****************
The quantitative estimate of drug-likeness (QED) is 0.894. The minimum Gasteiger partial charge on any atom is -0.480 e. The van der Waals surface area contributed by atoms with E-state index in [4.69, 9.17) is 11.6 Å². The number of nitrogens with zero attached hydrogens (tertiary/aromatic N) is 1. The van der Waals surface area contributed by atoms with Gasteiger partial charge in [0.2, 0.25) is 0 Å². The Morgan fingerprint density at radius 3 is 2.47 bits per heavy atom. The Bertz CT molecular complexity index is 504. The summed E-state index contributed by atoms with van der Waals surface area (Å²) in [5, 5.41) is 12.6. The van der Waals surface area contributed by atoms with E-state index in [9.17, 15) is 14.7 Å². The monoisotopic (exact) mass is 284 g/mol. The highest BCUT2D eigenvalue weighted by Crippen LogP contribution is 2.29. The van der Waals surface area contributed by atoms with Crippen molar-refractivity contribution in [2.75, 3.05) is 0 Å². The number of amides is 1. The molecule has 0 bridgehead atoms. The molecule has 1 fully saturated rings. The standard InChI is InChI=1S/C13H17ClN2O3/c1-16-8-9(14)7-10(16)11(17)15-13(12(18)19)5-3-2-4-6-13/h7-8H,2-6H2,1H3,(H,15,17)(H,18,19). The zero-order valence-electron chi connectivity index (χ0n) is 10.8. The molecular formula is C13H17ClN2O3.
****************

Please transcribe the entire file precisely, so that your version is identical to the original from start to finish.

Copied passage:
The quantitative estimate of drug-likeness (QED) is 0.894. The minimum Gasteiger partial charge on any atom is -0.480 e. The van der Waals surface area contributed by atoms with E-state index in [4.69, 9.17) is 11.6 Å². The number of nitrogens with zero attached hydrogens (tertiary/aromatic N) is 1. The van der Waals surface area contributed by atoms with Gasteiger partial charge in [0.2, 0.25) is 0 Å². The Morgan fingerprint density at radius 3 is 2.47 bits per heavy atom. The Bertz CT molecular complexity index is 504. The summed E-state index contributed by atoms with van der Waals surface area (Å²) in [5, 5.41) is 12.6. The van der Waals surface area contributed by atoms with E-state index in [9.17, 15) is 14.7 Å². The monoisotopic (exact) mass is 284 g/mol. The highest BCUT2D eigenvalue weighted by Crippen LogP contribution is 2.29. The van der Waals surface area contributed by atoms with Crippen molar-refractivity contribution in [2.75, 3.05) is 0 Å². The number of amides is 1. The molecule has 0 bridgehead atoms. The molecule has 1 fully saturated rings. The standard InChI is InChI=1S/C13H17ClN2O3/c1-16-8-9(14)7-10(16)11(17)15-13(12(18)19)5-3-2-4-6-13/h7-8H,2-6H2,1H3,(H,15,17)(H,18,19). The zero-order valence-electron chi connectivity index (χ0n) is 10.8. The molecular formula is C13H17ClN2O3.